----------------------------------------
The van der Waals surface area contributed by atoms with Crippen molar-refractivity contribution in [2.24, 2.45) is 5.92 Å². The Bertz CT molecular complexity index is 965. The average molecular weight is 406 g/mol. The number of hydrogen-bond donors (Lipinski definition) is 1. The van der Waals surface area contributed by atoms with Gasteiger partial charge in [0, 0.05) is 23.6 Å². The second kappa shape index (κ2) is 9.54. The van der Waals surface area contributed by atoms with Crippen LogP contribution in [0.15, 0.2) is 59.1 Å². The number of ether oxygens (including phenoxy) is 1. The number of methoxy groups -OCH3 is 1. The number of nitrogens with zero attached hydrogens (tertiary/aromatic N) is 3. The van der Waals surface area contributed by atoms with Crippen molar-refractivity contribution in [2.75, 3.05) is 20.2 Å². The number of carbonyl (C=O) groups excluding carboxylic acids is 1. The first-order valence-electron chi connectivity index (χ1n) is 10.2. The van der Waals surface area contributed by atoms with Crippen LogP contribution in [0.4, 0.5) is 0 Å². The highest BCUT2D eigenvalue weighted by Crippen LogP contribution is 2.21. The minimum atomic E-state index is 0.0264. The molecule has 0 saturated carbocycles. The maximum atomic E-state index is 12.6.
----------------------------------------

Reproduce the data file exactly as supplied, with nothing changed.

The van der Waals surface area contributed by atoms with Crippen molar-refractivity contribution in [2.24, 2.45) is 5.92 Å². The Bertz CT molecular complexity index is 965. The average molecular weight is 406 g/mol. The number of hydrogen-bond donors (Lipinski definition) is 1. The van der Waals surface area contributed by atoms with Gasteiger partial charge in [0, 0.05) is 23.6 Å². The second kappa shape index (κ2) is 9.54. The van der Waals surface area contributed by atoms with Crippen LogP contribution in [0.15, 0.2) is 59.1 Å². The number of ether oxygens (including phenoxy) is 1. The number of methoxy groups -OCH3 is 1. The number of nitrogens with zero attached hydrogens (tertiary/aromatic N) is 3. The van der Waals surface area contributed by atoms with Crippen molar-refractivity contribution in [2.75, 3.05) is 20.2 Å². The number of carbonyl (C=O) groups excluding carboxylic acids is 1. The first-order valence-electron chi connectivity index (χ1n) is 10.2. The van der Waals surface area contributed by atoms with Crippen LogP contribution in [0.4, 0.5) is 0 Å². The highest BCUT2D eigenvalue weighted by Crippen LogP contribution is 2.21. The minimum atomic E-state index is 0.0264. The molecule has 0 saturated carbocycles. The maximum atomic E-state index is 12.6.